The Astronomia nova records the discovery of the first two of the three principles known today as Kepler's laws of planetary motion, which are:
- That the planets move in elliptical orbits with the sun at one focus.
- That the speed of the planet changes at each moment such that the time between two positions is always proportional to the area swept out on the orbit between these positions.
Kepler discovered the "second law" before the first. He notices, as recorded in Chapter 32 of the Astronomia nova that the speed of the planet varies inversely based upon its distance from the Sun, and therefore he could measure changes in position of the planet by adding up all the distance measures, or looking at the area along an orbital arc.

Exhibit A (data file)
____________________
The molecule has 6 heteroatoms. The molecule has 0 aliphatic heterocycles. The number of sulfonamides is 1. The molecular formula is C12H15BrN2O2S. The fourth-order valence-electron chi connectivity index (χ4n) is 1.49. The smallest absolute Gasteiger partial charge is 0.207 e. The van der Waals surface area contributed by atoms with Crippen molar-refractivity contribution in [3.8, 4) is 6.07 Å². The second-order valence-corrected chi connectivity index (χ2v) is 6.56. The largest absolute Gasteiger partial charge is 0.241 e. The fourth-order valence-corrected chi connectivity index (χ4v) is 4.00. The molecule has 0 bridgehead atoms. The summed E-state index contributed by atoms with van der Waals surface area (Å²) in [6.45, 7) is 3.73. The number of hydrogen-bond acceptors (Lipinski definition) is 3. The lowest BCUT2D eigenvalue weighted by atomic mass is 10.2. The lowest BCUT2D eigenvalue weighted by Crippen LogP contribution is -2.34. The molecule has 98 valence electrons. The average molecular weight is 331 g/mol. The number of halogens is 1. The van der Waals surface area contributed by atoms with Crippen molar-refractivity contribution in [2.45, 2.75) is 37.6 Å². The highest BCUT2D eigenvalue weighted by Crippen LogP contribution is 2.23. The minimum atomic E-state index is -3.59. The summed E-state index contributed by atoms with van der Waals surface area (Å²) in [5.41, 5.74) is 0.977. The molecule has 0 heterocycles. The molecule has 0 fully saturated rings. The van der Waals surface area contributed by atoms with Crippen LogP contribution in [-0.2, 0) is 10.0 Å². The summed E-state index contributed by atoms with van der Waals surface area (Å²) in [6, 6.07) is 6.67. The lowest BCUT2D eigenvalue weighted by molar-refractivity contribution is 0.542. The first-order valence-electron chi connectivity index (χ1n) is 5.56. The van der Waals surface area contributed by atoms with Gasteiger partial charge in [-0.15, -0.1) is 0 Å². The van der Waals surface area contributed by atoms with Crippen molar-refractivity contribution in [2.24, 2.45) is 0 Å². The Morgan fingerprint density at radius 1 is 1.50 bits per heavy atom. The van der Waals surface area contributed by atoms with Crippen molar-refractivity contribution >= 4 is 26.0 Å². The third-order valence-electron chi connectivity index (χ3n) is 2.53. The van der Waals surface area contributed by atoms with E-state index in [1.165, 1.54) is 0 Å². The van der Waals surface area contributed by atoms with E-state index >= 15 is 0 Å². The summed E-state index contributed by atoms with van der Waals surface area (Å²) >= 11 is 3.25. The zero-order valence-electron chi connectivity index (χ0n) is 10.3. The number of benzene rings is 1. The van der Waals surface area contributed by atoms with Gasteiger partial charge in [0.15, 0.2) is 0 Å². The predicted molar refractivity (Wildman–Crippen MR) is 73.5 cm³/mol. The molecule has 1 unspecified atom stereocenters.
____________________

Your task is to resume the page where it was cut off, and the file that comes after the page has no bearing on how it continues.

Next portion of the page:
However, Kepler's "area-time principle" did not facilitate easy calculation of planetary positions. Kepler could divide up the orbit into an arbitrary number of parts, compute the planet's position for each one of these, and then refer all questions to a table, but he could not determine the position of the planet at each and every individual moment because the speed of the planet was always changing. This paradox, referred to as the "Kepler problem," prompted the development of calculus.
Read more about this topic: Astronomia Nova
Famous quotes containing the word laws:
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—Albert Camus (19131960)